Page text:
Elgin Area School District U-46 plans to offer five new college and career academies at each of its high schools beginning with the freshman class of 2021-22, officials said at Monday night's school board meeting.

The five academies would focus on the arts, humanities, liberal arts, business, and STEM (science, technology, engineering and mathematics). They would comprise several educational pathways -- a multiyear sequence of courses -- allowing students to explore a field of interest as elective courses their sophomore, junior and senior years while taking core classes and meeting rigorous college admission requirements.

Each academy would house multiple educational pathways, some offered at all schools and others unique to one or two buildings based on site or equipment requirements. Students would have the opportunity to earn industry certification, dual credit and gain internship experience.

"This updated approach offers the flexibility that parents said was important to them," U-46 CEO Tony Sanders said. "Any one of the career pathways can lead you to college or career. It's not going to limit you. The benefit to it is ... that smaller learning environment for students."

Parents and community members expressed concerns about the move toward pathways at town hall meetings in May and June.

"Some examples of what we heard are: 'The timeline is rushed. We need more time to plan middle school. More flexibility is needed for students. There needs to be equitable placement. Access for all students. And all students should be able to attend their home school,'" Bartlett High School Principal Michael Demovsky said.

To address these concerns, officials are taking another year to plan and implement the academies in 2021-22, rolling up each subsequent year.

"We will create entry and exit points as well as create a liberal arts academy to allow for maximum flexibility," Demovsky said. "The same five academies will be housed at each site. Students will have access to pathways not housed at their schools. And students are guaranteed enrollment at their home school."

For instance, students could choose pathways such as welding or precision manufacturing offered at select sites, even if it is not conducted at their home school.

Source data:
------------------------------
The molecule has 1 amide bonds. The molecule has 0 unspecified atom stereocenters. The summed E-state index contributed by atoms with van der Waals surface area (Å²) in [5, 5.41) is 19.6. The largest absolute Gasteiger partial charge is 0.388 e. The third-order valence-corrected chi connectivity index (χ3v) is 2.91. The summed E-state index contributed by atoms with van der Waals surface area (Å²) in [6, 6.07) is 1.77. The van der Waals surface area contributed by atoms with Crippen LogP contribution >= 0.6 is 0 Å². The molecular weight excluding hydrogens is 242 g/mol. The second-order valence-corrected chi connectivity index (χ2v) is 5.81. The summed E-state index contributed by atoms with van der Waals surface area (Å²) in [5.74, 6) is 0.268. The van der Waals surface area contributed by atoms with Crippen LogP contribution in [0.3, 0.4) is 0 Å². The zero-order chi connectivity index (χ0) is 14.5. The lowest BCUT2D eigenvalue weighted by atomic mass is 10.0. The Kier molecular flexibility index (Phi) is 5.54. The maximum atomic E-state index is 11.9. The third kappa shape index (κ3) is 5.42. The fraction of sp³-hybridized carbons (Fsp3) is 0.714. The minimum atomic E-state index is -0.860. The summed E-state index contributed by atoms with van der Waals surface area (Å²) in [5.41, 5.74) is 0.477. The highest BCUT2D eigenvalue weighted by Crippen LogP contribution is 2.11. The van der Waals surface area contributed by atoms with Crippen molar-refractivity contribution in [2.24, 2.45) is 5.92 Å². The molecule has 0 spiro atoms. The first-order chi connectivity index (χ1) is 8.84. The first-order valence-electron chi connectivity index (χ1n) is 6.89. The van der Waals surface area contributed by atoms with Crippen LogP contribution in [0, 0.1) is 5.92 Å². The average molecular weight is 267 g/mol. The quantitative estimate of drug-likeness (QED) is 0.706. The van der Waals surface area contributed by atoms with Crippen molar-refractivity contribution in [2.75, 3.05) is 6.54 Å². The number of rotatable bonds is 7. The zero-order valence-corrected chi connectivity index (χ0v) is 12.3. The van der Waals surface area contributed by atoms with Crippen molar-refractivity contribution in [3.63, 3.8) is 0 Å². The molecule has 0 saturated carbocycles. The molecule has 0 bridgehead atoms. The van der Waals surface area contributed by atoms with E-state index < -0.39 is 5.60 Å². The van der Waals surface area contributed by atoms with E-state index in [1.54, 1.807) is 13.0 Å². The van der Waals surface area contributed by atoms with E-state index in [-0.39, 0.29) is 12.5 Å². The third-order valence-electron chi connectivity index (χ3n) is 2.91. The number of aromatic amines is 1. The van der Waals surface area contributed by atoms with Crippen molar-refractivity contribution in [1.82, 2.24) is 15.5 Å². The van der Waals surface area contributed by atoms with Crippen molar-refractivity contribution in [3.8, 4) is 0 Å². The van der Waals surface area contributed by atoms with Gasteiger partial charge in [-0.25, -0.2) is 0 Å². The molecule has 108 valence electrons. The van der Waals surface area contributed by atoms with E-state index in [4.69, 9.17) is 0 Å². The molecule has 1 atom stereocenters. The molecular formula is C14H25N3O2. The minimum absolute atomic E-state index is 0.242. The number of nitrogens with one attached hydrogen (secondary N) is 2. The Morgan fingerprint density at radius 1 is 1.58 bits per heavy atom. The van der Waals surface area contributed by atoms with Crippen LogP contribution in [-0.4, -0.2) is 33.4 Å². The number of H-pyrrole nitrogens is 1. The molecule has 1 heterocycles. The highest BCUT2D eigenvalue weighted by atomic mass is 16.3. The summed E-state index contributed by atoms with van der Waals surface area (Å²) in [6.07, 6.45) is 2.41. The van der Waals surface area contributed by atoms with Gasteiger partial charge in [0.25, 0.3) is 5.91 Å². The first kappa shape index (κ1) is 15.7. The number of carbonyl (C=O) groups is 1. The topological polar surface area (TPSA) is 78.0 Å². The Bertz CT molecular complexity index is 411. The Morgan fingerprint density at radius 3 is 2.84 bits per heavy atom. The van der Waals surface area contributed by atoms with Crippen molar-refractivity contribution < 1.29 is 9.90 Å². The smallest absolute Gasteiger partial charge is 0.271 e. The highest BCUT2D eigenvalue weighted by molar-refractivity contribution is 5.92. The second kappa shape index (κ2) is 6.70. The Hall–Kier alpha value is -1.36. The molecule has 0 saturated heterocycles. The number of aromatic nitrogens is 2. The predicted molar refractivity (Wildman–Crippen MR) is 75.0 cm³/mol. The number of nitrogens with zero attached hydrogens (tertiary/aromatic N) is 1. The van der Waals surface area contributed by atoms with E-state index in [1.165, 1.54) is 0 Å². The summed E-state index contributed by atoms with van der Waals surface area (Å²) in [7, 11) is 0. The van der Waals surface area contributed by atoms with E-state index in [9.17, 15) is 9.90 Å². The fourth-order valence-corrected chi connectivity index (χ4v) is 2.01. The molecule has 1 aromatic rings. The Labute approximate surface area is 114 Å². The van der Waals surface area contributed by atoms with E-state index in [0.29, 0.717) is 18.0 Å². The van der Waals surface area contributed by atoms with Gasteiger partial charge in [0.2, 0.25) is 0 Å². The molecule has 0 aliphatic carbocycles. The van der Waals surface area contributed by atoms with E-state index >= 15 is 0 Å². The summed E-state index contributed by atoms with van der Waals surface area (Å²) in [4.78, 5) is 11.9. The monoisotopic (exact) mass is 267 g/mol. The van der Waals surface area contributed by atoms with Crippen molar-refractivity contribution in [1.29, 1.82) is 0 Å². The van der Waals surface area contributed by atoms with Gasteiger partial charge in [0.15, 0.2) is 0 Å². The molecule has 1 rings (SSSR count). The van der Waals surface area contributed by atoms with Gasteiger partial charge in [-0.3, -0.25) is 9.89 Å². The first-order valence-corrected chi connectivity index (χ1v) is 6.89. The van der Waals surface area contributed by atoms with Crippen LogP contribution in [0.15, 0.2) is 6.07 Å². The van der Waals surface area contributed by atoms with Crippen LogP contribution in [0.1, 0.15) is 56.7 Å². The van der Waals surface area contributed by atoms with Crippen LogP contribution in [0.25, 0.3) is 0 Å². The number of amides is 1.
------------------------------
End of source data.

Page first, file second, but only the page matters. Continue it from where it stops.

U-46's existing high school academies would become unique magnet programs: STEM at Bartlett; International Baccalaureate Studies at Elgin; Visual and Performing Arts at Larkin; Beacon Academy of Media and Digital Arts at South Elgin; and a yet-undetermined academy at Streamwood, which currently houses a program focused on world languages and business. The programs would acquire Magnet Schools of America certification.

Officials did not provide any estimates for how much the conversion to new academies and magnet schools would cost.

The new academy structure includes adoption of Naviance, a web-based college and career readiness platform for use in middle school and high school; a partnership with the Alignment Collaborative for Education; the addition of guidance counselors this year at the district's eight middle schools; and Explore, the annual curriculum and career expo recently hosted at the Sears Centre in Hoffman Estates.

Future steps include forming committees to develop specific pathways and course sequences and to determine entry and exit criteria for pathways not offered at each school. Capital improvements and training for teachers, administrators and staff members also would be needed.

The district will host town hall forums seeking community feedback in the coming months. Sessions will begin at 7 p.m. on: Oct. 30, Larkin High School, auditorium; Nov. 6, Streamwood High School, Lecture Hall; Nov. 14, Kimball Middle School, auditorium; Nov. 15, Ellis Middle School, auditorium; Nov. 28, Elgin High School, auditorium; and Nov. 29, Bartlett High School, auditorium.